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Dickfore
Dickfore is offline
#14
Aug22-10, 12:42 PM
P: 3,015
Well, I can't seem to find an error in my derivation and I can't decipher your writing, so I will assume the derivation I posted is correct. As someone already mentioned in this thread, it seems impossible that the equation can be solved in a closed form. So, I'm afraid you are left with solving it numerically.

Last time we ended at this step:

Quote Quote by Dickfore View Post
[tex]
\left\{\begin{array}{rcl}
\frac{d v}{d x} & = & p \\

\frac{d p}{d x} & = & \frac{v}{a} \, \left[p + \frac{n}{2 \, b} \, v^{2} \, (v^{2} - c) \right]
\end{array}\right.
[/tex]

where we also made the transformation [itex]p/2 \rightarrow p[/itex] again.
The boundary conditions that you gave translate to the following:

[tex]
\begin{array}{l}
x \rightarrow -\infty \Rightarrow v = \sqrt{c} \\

x = 0 \Rightarrow v = \sqrt{b + c}
\end{array}
[/tex]
The connection with the old variables is given by:

[tex]
u(x) = [v(x)]^{2}
[/tex]

When working with numerics, it is best to get rid of as many parameters as possible. Let's scale everything:

[tex]
\begin{array}{l}
x = x_{0} \, \bar{x} \\

v = v_{0} \, \bar{v} \\

p = p_{0} \, \bar{p}
\end{array}
[/tex]

Then the equations become:

[tex]
\begin{array}{rcl}
\frac{v_{0}}{x_{0}} \, \frac{d \bar{v}}{d \bar{x}} & = & p_{0} \, \bar{p} \\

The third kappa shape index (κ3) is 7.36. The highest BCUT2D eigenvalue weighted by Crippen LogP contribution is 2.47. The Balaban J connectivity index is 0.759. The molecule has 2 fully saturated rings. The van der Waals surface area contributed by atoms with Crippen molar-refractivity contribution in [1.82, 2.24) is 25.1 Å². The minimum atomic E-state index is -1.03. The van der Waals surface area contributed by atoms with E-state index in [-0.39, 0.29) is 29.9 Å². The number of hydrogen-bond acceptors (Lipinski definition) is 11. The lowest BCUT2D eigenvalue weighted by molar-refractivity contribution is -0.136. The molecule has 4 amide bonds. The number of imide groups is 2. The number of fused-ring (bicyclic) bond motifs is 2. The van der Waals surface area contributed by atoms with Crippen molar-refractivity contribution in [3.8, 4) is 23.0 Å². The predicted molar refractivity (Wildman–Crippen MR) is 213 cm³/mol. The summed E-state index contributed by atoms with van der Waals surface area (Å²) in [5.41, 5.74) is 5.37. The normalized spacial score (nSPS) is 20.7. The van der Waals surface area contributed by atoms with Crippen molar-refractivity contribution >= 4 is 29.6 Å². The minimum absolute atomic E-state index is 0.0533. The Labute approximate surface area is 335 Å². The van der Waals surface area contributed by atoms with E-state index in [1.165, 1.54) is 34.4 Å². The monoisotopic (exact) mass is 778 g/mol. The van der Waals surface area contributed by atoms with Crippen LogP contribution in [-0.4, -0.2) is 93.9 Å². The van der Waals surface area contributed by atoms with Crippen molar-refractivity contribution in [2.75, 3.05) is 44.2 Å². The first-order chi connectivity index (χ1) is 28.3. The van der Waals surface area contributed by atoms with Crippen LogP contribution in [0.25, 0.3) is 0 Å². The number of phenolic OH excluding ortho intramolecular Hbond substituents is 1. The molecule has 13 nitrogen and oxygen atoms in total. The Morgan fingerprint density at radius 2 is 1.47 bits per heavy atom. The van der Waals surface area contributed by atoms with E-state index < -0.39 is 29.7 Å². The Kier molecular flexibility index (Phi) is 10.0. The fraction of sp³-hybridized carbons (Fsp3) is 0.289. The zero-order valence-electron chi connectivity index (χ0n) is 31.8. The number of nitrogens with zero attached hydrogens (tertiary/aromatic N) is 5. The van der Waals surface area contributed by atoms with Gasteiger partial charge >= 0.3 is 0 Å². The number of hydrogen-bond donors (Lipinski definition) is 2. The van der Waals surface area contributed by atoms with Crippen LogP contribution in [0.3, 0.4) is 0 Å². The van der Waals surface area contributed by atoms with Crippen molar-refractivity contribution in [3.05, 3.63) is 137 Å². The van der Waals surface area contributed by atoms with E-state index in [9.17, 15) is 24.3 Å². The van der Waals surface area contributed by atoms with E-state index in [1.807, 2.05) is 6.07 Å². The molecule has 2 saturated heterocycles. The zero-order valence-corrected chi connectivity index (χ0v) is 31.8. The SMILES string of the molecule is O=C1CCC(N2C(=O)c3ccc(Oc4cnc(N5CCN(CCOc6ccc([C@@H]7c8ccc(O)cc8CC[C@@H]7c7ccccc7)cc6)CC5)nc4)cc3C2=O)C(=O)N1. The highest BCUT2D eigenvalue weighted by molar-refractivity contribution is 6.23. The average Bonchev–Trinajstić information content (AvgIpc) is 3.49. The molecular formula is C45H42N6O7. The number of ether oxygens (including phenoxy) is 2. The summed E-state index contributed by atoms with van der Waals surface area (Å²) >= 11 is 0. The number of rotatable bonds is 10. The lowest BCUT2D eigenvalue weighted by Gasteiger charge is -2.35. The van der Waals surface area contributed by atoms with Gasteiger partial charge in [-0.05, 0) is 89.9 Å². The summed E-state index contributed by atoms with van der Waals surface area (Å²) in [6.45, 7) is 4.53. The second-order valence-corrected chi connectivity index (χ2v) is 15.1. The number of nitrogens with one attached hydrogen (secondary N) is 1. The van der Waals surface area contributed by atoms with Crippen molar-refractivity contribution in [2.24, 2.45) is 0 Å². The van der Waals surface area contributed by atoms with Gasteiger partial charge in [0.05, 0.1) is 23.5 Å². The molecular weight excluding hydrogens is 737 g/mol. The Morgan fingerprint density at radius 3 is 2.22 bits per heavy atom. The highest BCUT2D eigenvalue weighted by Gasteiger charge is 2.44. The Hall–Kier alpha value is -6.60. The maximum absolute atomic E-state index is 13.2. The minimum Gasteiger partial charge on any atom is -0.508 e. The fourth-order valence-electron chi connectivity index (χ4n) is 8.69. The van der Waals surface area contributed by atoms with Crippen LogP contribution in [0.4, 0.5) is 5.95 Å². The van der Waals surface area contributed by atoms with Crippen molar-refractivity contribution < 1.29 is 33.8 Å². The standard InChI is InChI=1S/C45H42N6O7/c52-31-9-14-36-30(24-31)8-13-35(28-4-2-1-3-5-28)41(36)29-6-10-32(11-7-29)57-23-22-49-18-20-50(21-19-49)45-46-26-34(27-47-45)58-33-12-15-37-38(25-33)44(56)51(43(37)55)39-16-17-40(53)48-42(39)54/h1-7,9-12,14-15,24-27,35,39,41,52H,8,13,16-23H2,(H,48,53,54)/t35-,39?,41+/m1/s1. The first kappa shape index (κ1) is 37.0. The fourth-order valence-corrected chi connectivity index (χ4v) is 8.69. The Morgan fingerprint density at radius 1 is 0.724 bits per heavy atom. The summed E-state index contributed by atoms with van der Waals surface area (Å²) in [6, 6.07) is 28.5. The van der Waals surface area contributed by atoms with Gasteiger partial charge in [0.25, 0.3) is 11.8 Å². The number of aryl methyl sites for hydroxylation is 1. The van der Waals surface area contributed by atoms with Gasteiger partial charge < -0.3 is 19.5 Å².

\frac{p_{0}}{x_{0}} \, \frac{d \bar{p}}{d \bar{x}} & = & \frac{v_{0}}{a} \, \left[ p_{0} \, \bar{p} + \frac{n}{2 b} \, v^{2}_{0} \, \bar{v}^{2} \left(v^{2}_{0} \, \bar{v}^{2} - c \right) \right]
\end{array}
[/tex]

I think it is most convenient to make this choice:

[tex]
v^{2}_{0} = c, \; p_{0} = \frac{n}{2 b} \,v^{4}_{0}. \; \frac{p_{0}}{x_{0}} = \frac{v_{0} \, p_{0}}{a}
[/tex]

[tex]
x_{0} = \frac{a}{\sqrt{c}}, p_{0} = \frac{n \, c^{2}}{2 b}, \; v_{0} = \sqrt{c} \Rightarrow \frac{x_{0} \, p_{0}}{v_{0}} = \frac{a n c}{2 b} \equiv k
[/tex]

Also, let's get rid of the bars above the symbols again:

[tex]
\begin{array}{rcl}
\frac{d v}{d x} & = & k \, p \\

\frac{d p}{d x} & = & v \, \left[ p + v^{2} \, (v^{2} - 1) \right]
\end{array}
[/tex]

With the boundary conditions being:

[tex]
\left\{\begin{array}{l}
\sqrt{c} \, v = \sqrt{c}, \; x \rightarrow -\infty \\

\sqrt{c} \, v = \sqrt{b + c}, \; x = 0
\end{array}\right. \Rightarrow \left\{\begin{array}{l}
v = 1, \; x \rightarrow -\infty \\

v = \sqrt{1 + \frac{b}{c}} = M, \; x = 0
\end{array}\right.
[/tex]

Instead of having this limit as [itex]x \rightarrow -\infty[/itex], let us make the simultaneous substitution [itex]x \rightarrow -x, p \rightarrow -p[/itex]. The equations become:

[tex]
\begin{array}{rcl}
\frac{d v}{d x} & = & k \, p \\

\frac{d p}{d x} & = & v \, \left[ p + v^{2} \, (v^{2} - 1) \right]
\end{array}
[/tex]

with the boundary conditions:

[tex]
\left\{\begin{array}{l}
v = \sqrt{1 + \frac{b}{c}} = M, \; x = 0 \\

v \rightarrow 1, \; x \rightarrow \infty \\
\end{array}\right.
[/tex]

Can you find the stationary points for this autonomous non-linear system. What is their type?